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Celebrity Tattoos: Heidi Klum tattoo for Seal still fashionable?

December 9th, 2011 at 10:22 pm by Kae Davis Leave a reply »

Want design tips about getting a tattoo? Look to super model Heidi Klum to inspire you. She got a love tatt of her husband Seal’s name tattooed on her arm, but even though it was trendy to get at the time she got it, a decade later it will still look cool. How did she decide what to get inked and where? We’ll tell you…

Celebrity Tattoos: Heidi Klum tattoo for Seal still fashionable? Celebrity tattoos are all the rage in Hollywood, and no celeb has their finger more on the pulse of what is fashionable than Project Runway host Heidi Klum. The mother of four might be getting older, but her love tattoo of her husband Seal‘s name on her arm — like her — will surely age in a way that looks beautiful.

When considering what type of tattoo to get, there are a few things to keep in mind if you want the ink to look just as chic now as it does 10, 20, 30, 40, and 50 years from now. The first consideration is placement. The second consideration is style. The third consideration is theme (meaning, if you have other artwork or plan to have more tattoo work done in years to come that you have to make a decision about your overall appearance goals as a thematic tattoo style).

When considering placement of a tattoo, Heidi Klum chose wisely. Whether she gains weight or not as she ages, the Seal tattoo on her forearm should never stretch in a way that gets stretch marks or would distort the tatt considerably. Because the ink runs up the inside of her forearm, her arm tattoo is also not overwhelmingly obvious. If people don’t know she has it, she can easily hide it or make it less obvious by paying attention to her body posture. She can also cover it with a long sleeve evening gown, sweater, jacket, or blouse should she be attending a function someplace where the tattoo look is out. Heidi took the time to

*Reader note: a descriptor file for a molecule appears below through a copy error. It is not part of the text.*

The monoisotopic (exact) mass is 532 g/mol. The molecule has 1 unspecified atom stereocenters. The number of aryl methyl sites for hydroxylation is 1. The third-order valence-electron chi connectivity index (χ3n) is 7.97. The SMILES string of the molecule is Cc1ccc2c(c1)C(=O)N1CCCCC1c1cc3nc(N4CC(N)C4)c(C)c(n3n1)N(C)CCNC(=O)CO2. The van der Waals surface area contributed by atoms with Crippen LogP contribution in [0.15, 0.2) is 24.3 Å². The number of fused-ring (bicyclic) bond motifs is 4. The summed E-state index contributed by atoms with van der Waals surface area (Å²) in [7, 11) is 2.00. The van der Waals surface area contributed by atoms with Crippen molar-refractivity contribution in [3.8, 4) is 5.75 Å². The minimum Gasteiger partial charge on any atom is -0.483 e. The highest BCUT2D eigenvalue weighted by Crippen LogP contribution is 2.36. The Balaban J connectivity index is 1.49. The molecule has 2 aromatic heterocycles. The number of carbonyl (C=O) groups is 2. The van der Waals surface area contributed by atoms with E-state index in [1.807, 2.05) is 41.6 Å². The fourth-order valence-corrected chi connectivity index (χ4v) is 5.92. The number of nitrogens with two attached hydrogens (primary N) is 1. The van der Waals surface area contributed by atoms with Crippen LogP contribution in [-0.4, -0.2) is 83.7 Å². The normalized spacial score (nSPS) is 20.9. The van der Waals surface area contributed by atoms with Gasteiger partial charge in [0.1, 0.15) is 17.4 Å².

When choosing the style of a tattoo, obviously the best ones will have personal meaning for you. But aside from what they may (or may not) represent, people who take the time to carefully consider the aesthetic design elements they want included in their tattoo work as well as who does the art always, ALWAYS come out with cooler looking tatts.

When figuring out the style of any tattoo, remembering that you are the person who has to wear the artwork on your skin for all eternity. For that reason alone, never let anyone else select your tattoo for you. While you or well-meaning friends and family might pick out a particular design in a tattoo flash book they think looks cool, getting a tattoo impulsively seldom turns out well. Take the time to draw your concept, then be willing to pay to have a local artist sketch it. Once they do, take the art home and really look at it. Live with the though of it for a while before you do it… and by all means, make sure the design perspectives can be adjusted for your body curves (an art trick good tattoo artists know how to do). Remember, what looks great on paper never looks the same once you apply it to the curves on your body. Make the design style (including color) match your figure and the tone of your skin.